EC:
So what was done to change that, so that those communities, so the people in the community could then feel some sense of, well safety, but also that they needed to get this done. So at the grassroots level, what had to happen? 

LM:
So, you know, that the reality is I think the only approach that works is really to work through the community-based organizations that have the trust that have been in the community for a long time, that have personal relationships. And and so that’s really been the way. I’m working with another professor in the information school whose name is Frank Martinez. We’ve created a project called Adios COVID — which I love — Adios COVID! 

MC: 
Yeah, I love it. Get the hell out of here!

LM: 
Yeah, so our approach has been simply to fill the gap between larger institutions that have resources and small community-based organizations that need them, and in particular, the efforts around initially testing and then vaccines. Because I think they’re really the only ones who can reach these pockets of the community that are hard to reach. They’re substantial in size.

They’re not connected to healthcare systems. These are people who are not necessarily insured. Or even if they have the potential for being insured, don’t seek it and don’t seek out healthcare. And so, because of concerns around costs. And so the community-based organizations I think are key., It’s really about us going to them. Healthcare organizations are historically very passive. We open the doors, but we don’t really do much to bring people in those doors outside of some very targeted marketing. That’s not targeted to the segments of the population we’re talking about. We need to be in the community, we need to be present there. And so that’s really been the efforts of Adios COVID has been to be present in the community, work with those smaller organizations and make vaccines more accessible. 

MC:
Right now Mayor Durkan has taken a victory lap, saying 70% of the residents in Seattle have been vaccinated. That may be true, but I think I got to think, the disparities don’t tell the truth there.

LM:
You got it. These are small population problems, right? So what’s true for the average is not true for different segments. And, you know, we know, for example, in King County, 50% of Latinos and African Americans are vaccinated compared to the, whatever it is, 60, 70% of the non-Hispanic white population. In our state, there are counties that have vaccination rates in the thirties, which are largely Latino counties in Eastern and Central Washington.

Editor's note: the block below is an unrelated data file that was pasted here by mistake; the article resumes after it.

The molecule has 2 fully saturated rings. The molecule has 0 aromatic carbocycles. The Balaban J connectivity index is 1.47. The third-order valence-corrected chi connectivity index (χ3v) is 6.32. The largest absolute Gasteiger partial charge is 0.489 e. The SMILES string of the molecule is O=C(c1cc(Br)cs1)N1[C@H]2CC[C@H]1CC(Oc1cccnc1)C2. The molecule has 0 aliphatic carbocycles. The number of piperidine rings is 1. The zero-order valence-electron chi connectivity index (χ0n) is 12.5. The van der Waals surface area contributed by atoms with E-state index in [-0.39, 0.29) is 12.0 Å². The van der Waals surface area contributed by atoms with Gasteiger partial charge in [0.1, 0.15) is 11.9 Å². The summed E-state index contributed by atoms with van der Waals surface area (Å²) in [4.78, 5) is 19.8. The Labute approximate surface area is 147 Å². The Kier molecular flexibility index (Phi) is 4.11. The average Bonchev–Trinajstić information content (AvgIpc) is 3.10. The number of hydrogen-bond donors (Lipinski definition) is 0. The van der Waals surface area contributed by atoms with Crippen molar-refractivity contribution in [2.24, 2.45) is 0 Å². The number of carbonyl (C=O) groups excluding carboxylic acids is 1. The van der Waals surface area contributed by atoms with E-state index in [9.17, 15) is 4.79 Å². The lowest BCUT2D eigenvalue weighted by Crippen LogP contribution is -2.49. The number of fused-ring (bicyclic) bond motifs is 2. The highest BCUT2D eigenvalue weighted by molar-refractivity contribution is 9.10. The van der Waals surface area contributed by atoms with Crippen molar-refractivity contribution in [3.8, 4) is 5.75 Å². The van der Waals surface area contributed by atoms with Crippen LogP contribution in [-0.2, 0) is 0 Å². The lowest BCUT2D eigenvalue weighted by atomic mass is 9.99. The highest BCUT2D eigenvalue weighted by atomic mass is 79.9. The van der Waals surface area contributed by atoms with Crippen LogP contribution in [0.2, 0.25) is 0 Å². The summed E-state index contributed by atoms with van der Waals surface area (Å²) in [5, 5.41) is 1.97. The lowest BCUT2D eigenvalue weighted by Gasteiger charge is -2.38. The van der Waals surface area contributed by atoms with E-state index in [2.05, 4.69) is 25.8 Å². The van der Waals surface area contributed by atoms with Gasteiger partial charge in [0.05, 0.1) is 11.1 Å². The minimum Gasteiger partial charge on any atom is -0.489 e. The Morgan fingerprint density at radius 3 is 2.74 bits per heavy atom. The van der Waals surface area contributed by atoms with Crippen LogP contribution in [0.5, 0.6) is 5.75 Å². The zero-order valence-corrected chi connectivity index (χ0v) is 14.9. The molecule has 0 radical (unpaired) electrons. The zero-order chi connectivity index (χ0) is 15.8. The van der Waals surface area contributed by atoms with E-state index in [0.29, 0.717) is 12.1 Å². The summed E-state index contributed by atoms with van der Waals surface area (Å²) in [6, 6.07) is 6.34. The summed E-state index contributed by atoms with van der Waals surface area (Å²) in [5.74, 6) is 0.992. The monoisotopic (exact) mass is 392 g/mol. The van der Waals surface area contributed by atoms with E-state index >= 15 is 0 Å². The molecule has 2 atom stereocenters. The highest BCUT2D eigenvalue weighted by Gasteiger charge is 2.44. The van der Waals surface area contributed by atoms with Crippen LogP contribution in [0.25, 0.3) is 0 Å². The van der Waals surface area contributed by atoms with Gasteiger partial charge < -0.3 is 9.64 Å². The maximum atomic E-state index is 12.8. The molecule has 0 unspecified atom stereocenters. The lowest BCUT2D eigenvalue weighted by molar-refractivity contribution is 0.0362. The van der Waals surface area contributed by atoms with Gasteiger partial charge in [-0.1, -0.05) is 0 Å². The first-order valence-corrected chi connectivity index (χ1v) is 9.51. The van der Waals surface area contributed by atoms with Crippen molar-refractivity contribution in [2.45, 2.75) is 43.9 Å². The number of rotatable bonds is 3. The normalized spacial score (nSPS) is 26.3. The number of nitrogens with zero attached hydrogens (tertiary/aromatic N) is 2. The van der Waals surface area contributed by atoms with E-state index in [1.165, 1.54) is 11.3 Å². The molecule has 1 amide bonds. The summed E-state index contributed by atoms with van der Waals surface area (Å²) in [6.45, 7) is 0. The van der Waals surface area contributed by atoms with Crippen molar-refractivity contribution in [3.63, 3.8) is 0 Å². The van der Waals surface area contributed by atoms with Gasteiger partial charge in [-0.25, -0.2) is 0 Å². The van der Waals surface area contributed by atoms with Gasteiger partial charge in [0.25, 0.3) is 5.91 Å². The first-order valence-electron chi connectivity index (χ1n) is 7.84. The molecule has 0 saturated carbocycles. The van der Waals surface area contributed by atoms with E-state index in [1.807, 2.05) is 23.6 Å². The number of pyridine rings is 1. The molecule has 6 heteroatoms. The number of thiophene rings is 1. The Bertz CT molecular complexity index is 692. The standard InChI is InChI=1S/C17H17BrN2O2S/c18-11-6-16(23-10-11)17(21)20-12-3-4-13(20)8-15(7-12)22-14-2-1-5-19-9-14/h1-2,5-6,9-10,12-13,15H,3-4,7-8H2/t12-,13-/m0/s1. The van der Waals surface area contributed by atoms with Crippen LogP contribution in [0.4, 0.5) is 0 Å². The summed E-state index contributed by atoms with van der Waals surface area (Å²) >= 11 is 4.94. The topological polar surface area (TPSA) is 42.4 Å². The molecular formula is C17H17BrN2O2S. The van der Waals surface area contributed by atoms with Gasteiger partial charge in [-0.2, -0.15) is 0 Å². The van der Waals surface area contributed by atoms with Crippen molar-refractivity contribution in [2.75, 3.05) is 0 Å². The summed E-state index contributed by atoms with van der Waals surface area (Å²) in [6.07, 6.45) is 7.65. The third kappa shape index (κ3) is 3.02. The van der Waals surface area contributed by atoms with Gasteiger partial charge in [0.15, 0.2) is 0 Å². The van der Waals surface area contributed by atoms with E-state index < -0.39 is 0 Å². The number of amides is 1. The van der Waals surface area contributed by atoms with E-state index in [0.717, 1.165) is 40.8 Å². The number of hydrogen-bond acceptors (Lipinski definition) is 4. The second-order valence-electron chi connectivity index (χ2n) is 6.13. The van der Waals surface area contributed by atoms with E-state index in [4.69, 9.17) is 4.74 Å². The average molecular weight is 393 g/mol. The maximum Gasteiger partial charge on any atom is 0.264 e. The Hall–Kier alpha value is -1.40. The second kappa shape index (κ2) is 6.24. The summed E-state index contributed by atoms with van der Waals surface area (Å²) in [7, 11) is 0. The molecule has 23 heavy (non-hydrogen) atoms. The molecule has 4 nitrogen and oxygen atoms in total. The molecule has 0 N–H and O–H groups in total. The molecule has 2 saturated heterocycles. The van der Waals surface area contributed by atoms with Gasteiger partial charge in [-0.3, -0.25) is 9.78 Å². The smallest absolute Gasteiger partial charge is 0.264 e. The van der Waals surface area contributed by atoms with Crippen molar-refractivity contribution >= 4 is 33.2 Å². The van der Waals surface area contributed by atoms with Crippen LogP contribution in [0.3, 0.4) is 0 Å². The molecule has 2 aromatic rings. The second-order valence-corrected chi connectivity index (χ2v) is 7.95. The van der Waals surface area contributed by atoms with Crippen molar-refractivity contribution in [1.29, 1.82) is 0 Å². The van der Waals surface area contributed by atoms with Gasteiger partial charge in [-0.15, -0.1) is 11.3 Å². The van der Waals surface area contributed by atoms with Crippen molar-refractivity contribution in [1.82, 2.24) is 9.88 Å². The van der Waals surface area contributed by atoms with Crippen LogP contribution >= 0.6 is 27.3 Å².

I’ll tell you another little story. One thing that we saw very early on with testing — or actually with infection rates — if you look at the average infection rate, like what [the] IHME, the Institute for Health Metrics [and Evaluation], was publishing these rates, right? You saw these graphs with infection rates going up.

And then there was the institution of stay-at-home and, and the rates started to come down. Then it was lifted and they kind of stayed low until the next surge. But if you just aggregate those infection rates by race, ethnicity in our state, Pacific Islanders and Native Hawaiians and Latinos did not — the surge did not stop with stay at home. In fact, it accelerated during the whole period of stay-at-home, during the whole period of shelter-in-place. They actually didn’t start to come down until after shelter-in-place was lifted. So if you didn’t look deeper, the story you would tell is, well, this worked and everybody got better. But no, in fact, some people, you know, we don’t know, I wouldn’t say go as far as to say you know, these populations who were harmed, but they certainly were not helped.

And that has everything to do with who has the privilege of being able to work at home and — not go to work. Or, you know, participate in shelter-in-place. And for these communities, it just did not show up that way. 

MC: 
How much did multi-generational households play into that? 

LM: 
That’s, I’m sure that’s a factor, right? So, you know where infections take place mostly is in the home. That’s what we learned in the pandemic. So a lot of the spread actually happened within households. And if you have a multi-generational household, especially where you have smaller houses, so there’s more dense family living — you can’t really avoid each other. The idea of isolating and quarantining within your house is really — if there’s one bathroom and eight people, you know, that’s just not a reality. And so there was a lot of transmission in households. 

EC:
So, where are we now with vaccinations? I mean, as Matt pointed out, the mayor’s touting that 70% number. You point out the fact that if you look into these kind of specific populations and communities, not so much — how then do we get those folks up to 70% or beyond?